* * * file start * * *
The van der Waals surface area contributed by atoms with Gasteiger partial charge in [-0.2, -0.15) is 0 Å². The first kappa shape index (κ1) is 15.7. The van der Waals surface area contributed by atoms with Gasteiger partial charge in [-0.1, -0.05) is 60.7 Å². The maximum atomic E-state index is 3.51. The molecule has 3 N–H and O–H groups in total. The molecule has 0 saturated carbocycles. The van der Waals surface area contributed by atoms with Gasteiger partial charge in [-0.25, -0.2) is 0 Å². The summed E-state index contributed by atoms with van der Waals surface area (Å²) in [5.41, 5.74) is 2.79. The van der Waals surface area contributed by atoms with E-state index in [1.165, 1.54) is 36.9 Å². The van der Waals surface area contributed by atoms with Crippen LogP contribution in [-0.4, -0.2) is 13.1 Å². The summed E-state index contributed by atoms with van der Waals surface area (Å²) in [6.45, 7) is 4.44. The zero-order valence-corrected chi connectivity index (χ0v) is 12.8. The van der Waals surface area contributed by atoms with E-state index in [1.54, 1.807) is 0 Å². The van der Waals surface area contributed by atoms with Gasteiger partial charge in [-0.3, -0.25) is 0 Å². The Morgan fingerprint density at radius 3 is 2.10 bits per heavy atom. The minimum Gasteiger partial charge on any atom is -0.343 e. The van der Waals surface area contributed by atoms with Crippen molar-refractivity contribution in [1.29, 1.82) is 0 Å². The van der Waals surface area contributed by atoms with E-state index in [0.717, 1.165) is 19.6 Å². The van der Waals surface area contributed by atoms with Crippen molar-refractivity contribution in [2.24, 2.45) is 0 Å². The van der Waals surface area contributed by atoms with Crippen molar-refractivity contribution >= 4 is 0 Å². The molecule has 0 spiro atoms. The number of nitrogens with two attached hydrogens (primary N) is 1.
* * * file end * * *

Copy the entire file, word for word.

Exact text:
The van der Waals surface area contributed by atoms with Gasteiger partial charge in [-0.2, -0.15) is 0 Å². The first kappa shape index (κ1) is 15.7. The van der Waals surface area contributed by atoms with Gasteiger partial charge in [-0.1, -0.05) is 60.7 Å². The maximum atomic E-state index is 3.51. The molecule has 3 N–H and O–H groups in total. The molecule has 0 saturated carbocycles. The van der Waals surface area contributed by atoms with Gasteiger partial charge in [-0.25, -0.2) is 0 Å². The summed E-state index contributed by atoms with van der Waals surface area (Å²) in [5.41, 5.74) is 2.79. The van der Waals surface area contributed by atoms with E-state index in [1.165, 1.54) is 36.9 Å². The van der Waals surface area contributed by atoms with Crippen LogP contribution in [-0.4, -0.2) is 13.1 Å². The summed E-state index contributed by atoms with van der Waals surface area (Å²) in [6.45, 7) is 4.44. The zero-order valence-corrected chi connectivity index (χ0v) is 12.8. The van der Waals surface area contributed by atoms with E-state index in [1.54, 1.807) is 0 Å². The van der Waals surface area contributed by atoms with Gasteiger partial charge in [-0.3, -0.25) is 0 Å². The Morgan fingerprint density at radius 3 is 2.10 bits per heavy atom. The minimum Gasteiger partial charge on any atom is -0.343 e. The van der Waals surface area contributed by atoms with Crippen molar-refractivity contribution in [1.29, 1.82) is 0 Å². The van der Waals surface area contributed by atoms with E-state index in [0.717, 1.165) is 19.6 Å². The van der Waals surface area contributed by atoms with Crippen molar-refractivity contribution in [2.24, 2.45) is 0 Å². The van der Waals surface area contributed by atoms with Crippen molar-refractivity contribution >= 4 is 0 Å². The molecule has 0 spiro atoms. The number of nitrogens with two attached hydrogens (primary N) is 1.